Brazil: Congressman Silveira, the undisciplined police officer who embodies the pulse between Bolsonarism and the Supreme Court | International

Deputy Silveira, together with President Bolsonaro, in a photo published on his Instagram account in 2020.Play Instagram

For more than 24 hours, the Bolsonarista deputy Daniel Silveira, 39, was the undisputed protagonist of the last news hour in Brazil. He captured all the attention of television commentators, of social networks. One and the other followed each of his steps and statements while he tried to slip away from the police officers who were looking for him at the end of March to place an electronic anklet on him by order of a Supreme Court judge. Taking refuge in the headquarters of Congress, in Brasilia, he only abandoned his attitude when he found himself with frozen accounts and a daily fine of thousands of reais. This former military policeman sits on the bench next week, accused of broadcasting a video in defense of anti-democratic acts such as dismissing the judges of the highest court and the military order that served to close Congress during the dictatorship, the so-called Act Institutional number five.

Silveira personifies like nobody else the pulse that Bolsonaroism and the Supreme Court have maintained since Jair Bolsonaro became president. The Court, which is one more political actor, has emerged as the most combative institution when it comes to curbing the authoritarian temptations of the president and his followers. The Bolsonaristas, who accuse her of curtailing freedoms, have turned the controversial parliamentarian into a martyr for freedom of expression.

The trial comes at a time when Bolsonaro is beginning to close the gap in the electoral polls after many months at a huge distance from former President Luiz Inácio Lula da Silva. Brazil will elect a president and renew the Congress within six months.

That hectic day in late March when he openly disregarded the judge’s orders, Silveira slept in his office in Congress in Brasilia. Hours earlier, he had taken the floor in the plenary hall to accuse Judge Alexandre de Moraes of being “running over the Legislative, running over what the Constitution says.” It did not matter if a deputy listened to him in the seats, the speech was not for them, but for his followers, to whom it reached them through social networks perfectly packaged. Judge Moraes wrote that day in an order: “Strange and bizarre situation in which the accused uses the Chamber of Deputies to hide from the police and Justice, offending the very dignity of Parliament, by treating it as a lair of fugitives from the Justice”. The deputy has been prohibited from using the networks since he was charged last February. He spent time under house arrest.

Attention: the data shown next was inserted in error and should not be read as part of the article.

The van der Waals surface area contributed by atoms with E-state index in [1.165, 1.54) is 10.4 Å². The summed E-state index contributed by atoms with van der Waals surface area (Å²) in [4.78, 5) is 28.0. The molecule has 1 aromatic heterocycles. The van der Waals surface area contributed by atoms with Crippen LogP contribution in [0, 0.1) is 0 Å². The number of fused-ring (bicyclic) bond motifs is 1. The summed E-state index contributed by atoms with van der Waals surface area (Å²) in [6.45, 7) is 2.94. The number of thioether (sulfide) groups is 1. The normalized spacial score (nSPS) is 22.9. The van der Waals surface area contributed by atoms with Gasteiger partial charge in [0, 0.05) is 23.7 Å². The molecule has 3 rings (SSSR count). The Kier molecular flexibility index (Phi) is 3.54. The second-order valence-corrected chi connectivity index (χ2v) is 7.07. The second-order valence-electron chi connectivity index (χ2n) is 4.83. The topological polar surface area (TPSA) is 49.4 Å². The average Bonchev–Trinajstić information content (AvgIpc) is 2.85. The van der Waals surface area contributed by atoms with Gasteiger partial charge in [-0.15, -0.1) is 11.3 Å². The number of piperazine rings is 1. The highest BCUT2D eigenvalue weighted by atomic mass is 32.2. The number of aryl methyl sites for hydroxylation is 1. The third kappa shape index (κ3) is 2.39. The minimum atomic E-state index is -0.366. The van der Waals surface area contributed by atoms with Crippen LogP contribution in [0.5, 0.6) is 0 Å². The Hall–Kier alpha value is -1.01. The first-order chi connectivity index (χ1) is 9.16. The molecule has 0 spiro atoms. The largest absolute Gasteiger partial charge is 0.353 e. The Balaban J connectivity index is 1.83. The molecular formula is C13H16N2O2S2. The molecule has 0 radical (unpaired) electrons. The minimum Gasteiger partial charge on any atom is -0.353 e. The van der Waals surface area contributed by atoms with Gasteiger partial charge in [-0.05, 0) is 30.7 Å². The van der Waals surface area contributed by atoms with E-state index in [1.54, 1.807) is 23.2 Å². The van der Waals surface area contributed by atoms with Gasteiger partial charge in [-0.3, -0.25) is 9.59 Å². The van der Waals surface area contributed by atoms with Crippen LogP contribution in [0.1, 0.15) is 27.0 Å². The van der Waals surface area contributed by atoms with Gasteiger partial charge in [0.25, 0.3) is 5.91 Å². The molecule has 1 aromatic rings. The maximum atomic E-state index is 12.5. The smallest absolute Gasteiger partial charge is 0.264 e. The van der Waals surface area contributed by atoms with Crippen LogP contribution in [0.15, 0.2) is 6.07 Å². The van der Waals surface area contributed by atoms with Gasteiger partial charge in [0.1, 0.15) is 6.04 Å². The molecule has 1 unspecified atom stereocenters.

The political scientist Camila Rocha explains that Silveira “has had that role of agitator for the most extremist Bolsonaro militancy since the time he broke Marielle’s plate. [Franco]. It was that episode that prompted the choice of him”. Bolsonaro had not yet won the elections and Silveira was still a military policeman trying to be elected to Congress, when he broke a plaque in Rio honoring the black and bisexual leftist councilor murdered months earlier. It was recorded on video, it was broadcast and thanks to those im[agesheceasedtobeonemoreamongthethousandsofunknowncandidatesWeekslatervoterstookhimtoCongressinBrasilia“Withoutadoubtthereisastrategybehind”theradicalismthatthisrookiedeputyembodiesaddsRocha”Thisradicalizationhasapoliticalmotivationitisfromthewingthatpressesthemostforaninstitutionalrupture”[agenesdejódeserunomásentrelosmilesdecandidatosdesconocidosSemanasdespuéslosvotanteslellevaronhastaelCongresoenBrasilia“Sindudahayunaestrategiadetrás”delradicalismoqueencarnaestediputadonovatoañadeRocha“Esaradicalizacióntieneunamotivaciónpolíticaesdelalaquemáspresionaparaunarupturainstitucional”

Silveira is an undisciplined guy. Just take a look at his career. He was sanctioned sixty times during his six years as a military policeman in Rio de Janeiro. They must have been serious offenses because the punishments included almost a month in jail and almost two months in jail. He maintains that this bad record is “for going head-on against arbitrariness, against the absurd orders of some officers.”

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Muscular, square as a wardrobe, sometimes it seems that the suits he wears in the Chamber of Deputies are going to explode. He likes to wear a tie and, on his lapel, a brooch with two crossed pistols.

Political scientist Rocha maintains that Silveira’s trial before the Supreme Court is important for the president himself and for the political movement he leads. “Now, Bolsonaro expects loyalty from the two Supreme Court justices he appointed. The idea is that (these) request a postponement of the hearing to avoid the ineligibility of deputy Silveira. If he is convicted, he will be ineligible and that harms Bolsonaroism because it would show the firepower of the sector of the Supreme Court headed by Moraes.”

Bolsonarism considers Moraes its black beast because he directs that investigation for promoting anti-democratic acts and another on false news that threatens the digital strategy that gives the president so much joy. The president himself is being investigated in one of the cases for his campaign against electronic ballot boxes. This week, YouTube has removed a video from months ago in which it questioned, without evidence, the voting system adopted by Brazil 25 years ago. One of the most widespread fears is that, if he loses the election, he will refuse to recognize the result and try to cause a crisis in the style of Donald Trump. The Superior Electoral Court has invited the European Union, the OAS and the Carter Center to send observers for the October elections.

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